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  • Behavioral Health

    Helping children, families and communities thrive.

    Behavioral health is key to your overall health. It includes how people think, feel and act.

    People with good behavioral health can navigate life, have positive relationships and adapt to change. Poor mental health can lead to substance use disorder and other problems.

    Stigma stops people from asking for services or support. That can lead to death. If you know someone with mental health problems, you can help them:

    Washington Youth Prevention Voices: Relaxed Alcohol Regulations and Youth

    • Seek treatment if they need it.
    • Connect with people.
    • Join a support group.
    • Seek mental health resources.

    If you struggle with mental health, you’re not alone. Pierce County surveys show:

    • In 2017: 26% of people over 18 had 1-13 poor mental health days per month.
    • In 2018: People averaged 4 poor mental health days per month. The state average is 3.8.
      • 12% have frequent mental distress.

    To support economic recovery, relaxed regulations are in place for cannabis and alcohol licensees indefinitely through
    Gov. Inslee’s “Healthy Washington—Roadmap to Recovery” plan. Learn more about cannabis and alcohol regulations and youth from the Washington State Liquor Cannabis Board. 

    These things contribute to behavioral health:

    How communities can promote positive well-being.

    Mental health is important to physical health and people’s ability to live a full and productive life. A coordinated and comprehensive system that promotes mental well-being, prevents mental illness and substance misuse, and provides access to high-quality and culturally appropriate treatment can improve lives and strengthen our community-especially during stressful times.

    Community coming together.

    Communities play a vital role in promoting good mental health. Improving the well-being in our youth is something we can all do. During this time of stress and many unknowns, many are feeling despair including our youth. Social isolation for youth can be particularly difficult. Focusing on prevention and wellness are key to supporting our communities.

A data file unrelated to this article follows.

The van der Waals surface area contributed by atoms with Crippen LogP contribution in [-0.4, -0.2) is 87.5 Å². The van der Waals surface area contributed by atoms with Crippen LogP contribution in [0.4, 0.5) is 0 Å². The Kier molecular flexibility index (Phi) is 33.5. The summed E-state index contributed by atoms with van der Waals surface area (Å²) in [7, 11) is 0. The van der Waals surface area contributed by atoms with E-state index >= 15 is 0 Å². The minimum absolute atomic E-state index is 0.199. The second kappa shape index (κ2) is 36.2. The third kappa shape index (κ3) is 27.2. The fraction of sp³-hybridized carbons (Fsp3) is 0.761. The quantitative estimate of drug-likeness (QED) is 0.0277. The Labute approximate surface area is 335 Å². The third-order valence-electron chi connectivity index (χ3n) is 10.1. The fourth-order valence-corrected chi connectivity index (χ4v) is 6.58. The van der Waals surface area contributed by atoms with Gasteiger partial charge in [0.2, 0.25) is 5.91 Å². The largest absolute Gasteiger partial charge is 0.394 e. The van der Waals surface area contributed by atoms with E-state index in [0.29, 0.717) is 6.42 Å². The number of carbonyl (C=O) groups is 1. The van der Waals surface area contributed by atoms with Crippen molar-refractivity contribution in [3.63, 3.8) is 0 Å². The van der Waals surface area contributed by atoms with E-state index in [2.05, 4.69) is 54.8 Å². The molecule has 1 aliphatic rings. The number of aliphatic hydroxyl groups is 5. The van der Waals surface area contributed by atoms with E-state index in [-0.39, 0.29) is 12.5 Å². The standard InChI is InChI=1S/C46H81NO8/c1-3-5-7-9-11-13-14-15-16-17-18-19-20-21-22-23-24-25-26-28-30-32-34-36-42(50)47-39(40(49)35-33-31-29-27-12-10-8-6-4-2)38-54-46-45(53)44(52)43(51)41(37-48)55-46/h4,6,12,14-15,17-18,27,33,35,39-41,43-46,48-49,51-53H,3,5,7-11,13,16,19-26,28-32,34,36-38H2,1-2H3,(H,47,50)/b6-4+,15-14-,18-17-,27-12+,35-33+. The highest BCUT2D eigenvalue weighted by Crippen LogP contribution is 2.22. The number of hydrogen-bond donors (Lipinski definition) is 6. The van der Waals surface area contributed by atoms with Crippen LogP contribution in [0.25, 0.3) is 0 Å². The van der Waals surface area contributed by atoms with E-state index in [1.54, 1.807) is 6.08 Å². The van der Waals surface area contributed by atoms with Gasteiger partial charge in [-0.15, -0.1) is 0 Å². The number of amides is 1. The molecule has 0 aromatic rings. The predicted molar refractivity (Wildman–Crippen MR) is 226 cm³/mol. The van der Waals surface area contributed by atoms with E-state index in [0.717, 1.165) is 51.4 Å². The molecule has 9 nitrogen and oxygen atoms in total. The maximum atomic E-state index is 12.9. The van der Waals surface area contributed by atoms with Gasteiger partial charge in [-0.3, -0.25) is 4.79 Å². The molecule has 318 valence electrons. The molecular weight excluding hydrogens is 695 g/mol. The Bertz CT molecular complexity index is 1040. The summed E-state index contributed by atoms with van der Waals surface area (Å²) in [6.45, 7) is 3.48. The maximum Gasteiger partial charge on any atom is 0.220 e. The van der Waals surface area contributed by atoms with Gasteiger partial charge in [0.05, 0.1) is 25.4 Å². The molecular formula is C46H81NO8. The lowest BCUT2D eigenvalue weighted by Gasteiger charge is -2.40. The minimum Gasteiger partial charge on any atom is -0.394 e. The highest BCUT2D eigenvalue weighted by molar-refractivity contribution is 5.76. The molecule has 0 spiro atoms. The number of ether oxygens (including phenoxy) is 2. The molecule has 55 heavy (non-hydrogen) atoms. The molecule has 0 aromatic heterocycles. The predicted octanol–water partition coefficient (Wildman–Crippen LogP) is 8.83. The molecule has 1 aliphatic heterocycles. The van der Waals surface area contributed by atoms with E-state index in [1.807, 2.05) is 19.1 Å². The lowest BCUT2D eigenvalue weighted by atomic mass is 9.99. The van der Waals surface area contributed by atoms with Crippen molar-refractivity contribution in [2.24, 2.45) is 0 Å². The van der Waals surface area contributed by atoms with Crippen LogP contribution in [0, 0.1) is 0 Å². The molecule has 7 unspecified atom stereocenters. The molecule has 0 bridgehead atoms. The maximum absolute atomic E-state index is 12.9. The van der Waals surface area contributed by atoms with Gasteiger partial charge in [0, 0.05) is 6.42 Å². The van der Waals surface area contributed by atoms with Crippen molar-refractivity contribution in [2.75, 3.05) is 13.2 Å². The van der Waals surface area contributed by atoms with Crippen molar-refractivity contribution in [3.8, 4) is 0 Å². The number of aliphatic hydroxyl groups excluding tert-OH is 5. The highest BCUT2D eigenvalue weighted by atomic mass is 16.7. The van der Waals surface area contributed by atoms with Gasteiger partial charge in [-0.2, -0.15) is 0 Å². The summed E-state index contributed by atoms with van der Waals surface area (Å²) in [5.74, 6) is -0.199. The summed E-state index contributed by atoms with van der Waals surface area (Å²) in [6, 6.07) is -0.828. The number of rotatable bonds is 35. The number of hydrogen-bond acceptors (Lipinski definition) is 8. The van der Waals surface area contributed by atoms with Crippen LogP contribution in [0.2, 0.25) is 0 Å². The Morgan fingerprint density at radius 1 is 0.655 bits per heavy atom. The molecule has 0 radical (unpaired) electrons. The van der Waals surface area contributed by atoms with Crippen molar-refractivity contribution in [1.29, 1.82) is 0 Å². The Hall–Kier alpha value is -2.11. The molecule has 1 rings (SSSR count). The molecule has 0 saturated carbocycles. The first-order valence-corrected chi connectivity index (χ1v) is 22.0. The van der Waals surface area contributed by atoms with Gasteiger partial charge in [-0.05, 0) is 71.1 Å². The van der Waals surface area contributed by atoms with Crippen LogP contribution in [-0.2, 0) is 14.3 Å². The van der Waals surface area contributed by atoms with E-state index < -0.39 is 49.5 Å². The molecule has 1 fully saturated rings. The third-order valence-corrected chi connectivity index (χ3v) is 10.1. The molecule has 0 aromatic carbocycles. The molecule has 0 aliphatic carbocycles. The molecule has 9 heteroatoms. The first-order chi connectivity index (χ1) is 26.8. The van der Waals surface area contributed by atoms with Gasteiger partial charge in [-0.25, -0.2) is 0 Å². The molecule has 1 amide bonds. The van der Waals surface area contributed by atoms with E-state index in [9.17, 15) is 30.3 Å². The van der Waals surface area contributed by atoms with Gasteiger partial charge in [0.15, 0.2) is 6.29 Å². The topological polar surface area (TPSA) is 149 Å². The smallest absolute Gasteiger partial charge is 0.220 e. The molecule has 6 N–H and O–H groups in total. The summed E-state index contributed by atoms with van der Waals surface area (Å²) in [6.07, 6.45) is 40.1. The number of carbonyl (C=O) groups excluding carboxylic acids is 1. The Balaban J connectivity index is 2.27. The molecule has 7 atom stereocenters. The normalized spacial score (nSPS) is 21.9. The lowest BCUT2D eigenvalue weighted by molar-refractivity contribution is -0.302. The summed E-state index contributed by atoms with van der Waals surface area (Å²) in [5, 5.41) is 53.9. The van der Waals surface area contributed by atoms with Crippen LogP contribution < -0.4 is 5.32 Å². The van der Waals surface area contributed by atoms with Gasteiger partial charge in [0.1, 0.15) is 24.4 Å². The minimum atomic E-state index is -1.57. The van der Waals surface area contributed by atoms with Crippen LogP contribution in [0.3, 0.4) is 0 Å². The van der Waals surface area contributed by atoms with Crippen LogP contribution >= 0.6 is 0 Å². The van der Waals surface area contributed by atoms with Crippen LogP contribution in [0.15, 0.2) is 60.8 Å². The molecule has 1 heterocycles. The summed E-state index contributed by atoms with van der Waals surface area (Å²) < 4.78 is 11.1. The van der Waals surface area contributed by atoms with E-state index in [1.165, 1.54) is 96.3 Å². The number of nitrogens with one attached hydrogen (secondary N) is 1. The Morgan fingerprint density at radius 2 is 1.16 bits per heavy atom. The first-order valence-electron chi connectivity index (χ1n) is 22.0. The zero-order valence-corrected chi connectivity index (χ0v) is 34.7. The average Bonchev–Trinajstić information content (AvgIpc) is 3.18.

Creating compassion and understanding

    Faith-based organizations, schools, family support organizations, youth serving resources for example,  play an important role in addressing social issues and protecting people at risk. Trusted community leaders inspire people and promote well-being for all residents. They can engage and meet the needs of their colleagues, friends and communities during times of crisis in ways government can’t.

    When community leaders have practical ways to foster hope and healing with those in need, communities build capacity to prevent, restore and increase emotional resiliency. 

    Partnership and collaboration

    Community leaders and organizations can work to accomplish programs and initiatives that serve at risk individuals and families intentionally and impactfully. Initiatives could include:

    • Implementing neighborhood wellness programs.
    • Mobilizing community-based initiatives.
    • Supporting local businesses.
    • Advocacy for policies and programs designed to end health inequities.



      Allen, Elizabeth
      Health Promotion Coordinator III
      (253) 649-1641